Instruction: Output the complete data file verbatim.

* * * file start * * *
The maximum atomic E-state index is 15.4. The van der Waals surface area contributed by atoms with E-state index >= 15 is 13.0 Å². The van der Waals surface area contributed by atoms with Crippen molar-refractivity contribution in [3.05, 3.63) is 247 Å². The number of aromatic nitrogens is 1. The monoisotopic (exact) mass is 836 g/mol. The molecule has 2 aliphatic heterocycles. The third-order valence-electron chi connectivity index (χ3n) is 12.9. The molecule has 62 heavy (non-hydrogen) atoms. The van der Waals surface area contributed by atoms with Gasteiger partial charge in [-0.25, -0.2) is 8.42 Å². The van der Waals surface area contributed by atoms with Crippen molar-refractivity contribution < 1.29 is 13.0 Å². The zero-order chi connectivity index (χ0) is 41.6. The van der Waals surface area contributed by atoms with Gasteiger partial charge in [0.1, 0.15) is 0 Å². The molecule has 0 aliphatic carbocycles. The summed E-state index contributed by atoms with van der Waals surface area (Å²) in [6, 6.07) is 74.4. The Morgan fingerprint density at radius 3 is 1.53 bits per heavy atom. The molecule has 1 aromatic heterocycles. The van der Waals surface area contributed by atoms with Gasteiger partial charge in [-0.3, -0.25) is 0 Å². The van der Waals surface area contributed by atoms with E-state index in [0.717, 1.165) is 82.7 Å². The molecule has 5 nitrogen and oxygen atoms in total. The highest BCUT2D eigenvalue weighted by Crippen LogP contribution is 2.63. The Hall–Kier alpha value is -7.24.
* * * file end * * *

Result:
The maximum atomic E-state index is 15.4. The van der Waals surface area contributed by atoms with E-state index >= 15 is 13.0 Å². The van der Waals surface area contributed by atoms with Crippen molar-refractivity contribution in [3.05, 3.63) is 247 Å². The number of aromatic nitrogens is 1. The monoisotopic (exact) mass is 836 g/mol. The molecule has 2 aliphatic heterocycles. The third-order valence-electron chi connectivity index (χ3n) is 12.9. The molecule has 62 heavy (non-hydrogen) atoms. The van der Waals surface area contributed by atoms with Gasteiger partial charge in [-0.25, -0.2) is 8.42 Å². The van der Waals surface area contributed by atoms with Crippen molar-refractivity contribution < 1.29 is 13.0 Å². The zero-order chi connectivity index (χ0) is 41.6. The van der Waals surface area contributed by atoms with Gasteiger partial charge in [0.1, 0.15) is 0 Å². The molecule has 0 aliphatic carbocycles. The summed E-state index contributed by atoms with van der Waals surface area (Å²) in [6, 6.07) is 74.4. The Morgan fingerprint density at radius 3 is 1.53 bits per heavy atom. The molecule has 1 aromatic heterocycles. The van der Waals surface area contributed by atoms with Gasteiger partial charge in [-0.3, -0.25) is 0 Å². The van der Waals surface area contributed by atoms with E-state index in [0.717, 1.165) is 82.7 Å². The molecule has 5 nitrogen and oxygen atoms in total. The highest BCUT2D eigenvalue weighted by Crippen LogP contribution is 2.63. The Hall–Kier alpha value is -7.24.